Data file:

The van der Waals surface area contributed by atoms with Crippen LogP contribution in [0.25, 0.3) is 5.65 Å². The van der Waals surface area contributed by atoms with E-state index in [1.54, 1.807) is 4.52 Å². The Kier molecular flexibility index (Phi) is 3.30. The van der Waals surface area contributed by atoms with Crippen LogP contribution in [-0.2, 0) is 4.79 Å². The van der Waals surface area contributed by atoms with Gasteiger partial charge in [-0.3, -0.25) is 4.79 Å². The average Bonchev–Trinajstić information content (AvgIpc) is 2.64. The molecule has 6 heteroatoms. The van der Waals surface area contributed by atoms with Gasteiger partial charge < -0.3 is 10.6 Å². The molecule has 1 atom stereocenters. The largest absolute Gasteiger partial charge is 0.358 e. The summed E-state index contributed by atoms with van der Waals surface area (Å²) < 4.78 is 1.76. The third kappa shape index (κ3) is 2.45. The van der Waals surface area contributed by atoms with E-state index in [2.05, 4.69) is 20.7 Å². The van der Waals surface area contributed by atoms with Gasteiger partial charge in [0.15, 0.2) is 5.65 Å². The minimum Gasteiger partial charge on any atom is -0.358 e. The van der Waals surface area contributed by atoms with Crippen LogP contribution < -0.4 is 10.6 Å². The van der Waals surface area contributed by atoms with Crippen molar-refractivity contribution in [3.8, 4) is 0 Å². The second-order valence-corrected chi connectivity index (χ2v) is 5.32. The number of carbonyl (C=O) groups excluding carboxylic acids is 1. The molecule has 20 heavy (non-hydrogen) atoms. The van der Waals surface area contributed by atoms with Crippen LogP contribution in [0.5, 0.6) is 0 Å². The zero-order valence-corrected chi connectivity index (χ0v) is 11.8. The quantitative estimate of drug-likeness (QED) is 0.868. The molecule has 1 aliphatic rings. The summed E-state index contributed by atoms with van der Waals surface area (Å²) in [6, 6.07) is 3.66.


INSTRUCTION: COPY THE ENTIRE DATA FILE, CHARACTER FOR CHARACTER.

The van der Waals surface area contributed by atoms with Crippen LogP contribution in [0.25, 0.3) is 5.65 Å². The van der Waals surface area contributed by atoms with E-state index in [1.54, 1.807) is 4.52 Å². The Kier molecular flexibility index (Phi) is 3.30. The van der Waals surface area contributed by atoms with Crippen LogP contribution in [-0.2, 0) is 4.79 Å². The van der Waals surface area contributed by atoms with Gasteiger partial charge in [-0.3, -0.25) is 4.79 Å². The average Bonchev–Trinajstić information content (AvgIpc) is 2.64. The molecule has 6 heteroatoms. The van der Waals surface area contributed by atoms with Gasteiger partial charge < -0.3 is 10.6 Å². The molecule has 1 atom stereocenters. The largest absolute Gasteiger partial charge is 0.358 e. The summed E-state index contributed by atoms with van der Waals surface area (Å²) < 4.78 is 1.76. The third kappa shape index (κ3) is 2.45. The van der Waals surface area contributed by atoms with E-state index in [2.05, 4.69) is 20.7 Å². The van der Waals surface area contributed by atoms with Gasteiger partial charge in [0.15, 0.2) is 5.65 Å². The minimum Gasteiger partial charge on any atom is -0.358 e. The van der Waals surface area contributed by atoms with Crippen LogP contribution < -0.4 is 10.6 Å². The van der Waals surface area contributed by atoms with Crippen molar-refractivity contribution in [3.8, 4) is 0 Å². The second-order valence-corrected chi connectivity index (χ2v) is 5.32. The number of carbonyl (C=O) groups excluding carboxylic acids is 1. The molecule has 20 heavy (non-hydrogen) atoms. The van der Waals surface area contributed by atoms with Crippen LogP contribution in [0.5, 0.6) is 0 Å². The zero-order valence-corrected chi connectivity index (χ0v) is 11.8. The quantitative estimate of drug-likeness (QED) is 0.868. The molecule has 1 aliphatic rings. The summed E-state index contributed by atoms with van der Waals surface area (Å²) in [6, 6.07) is 3.66.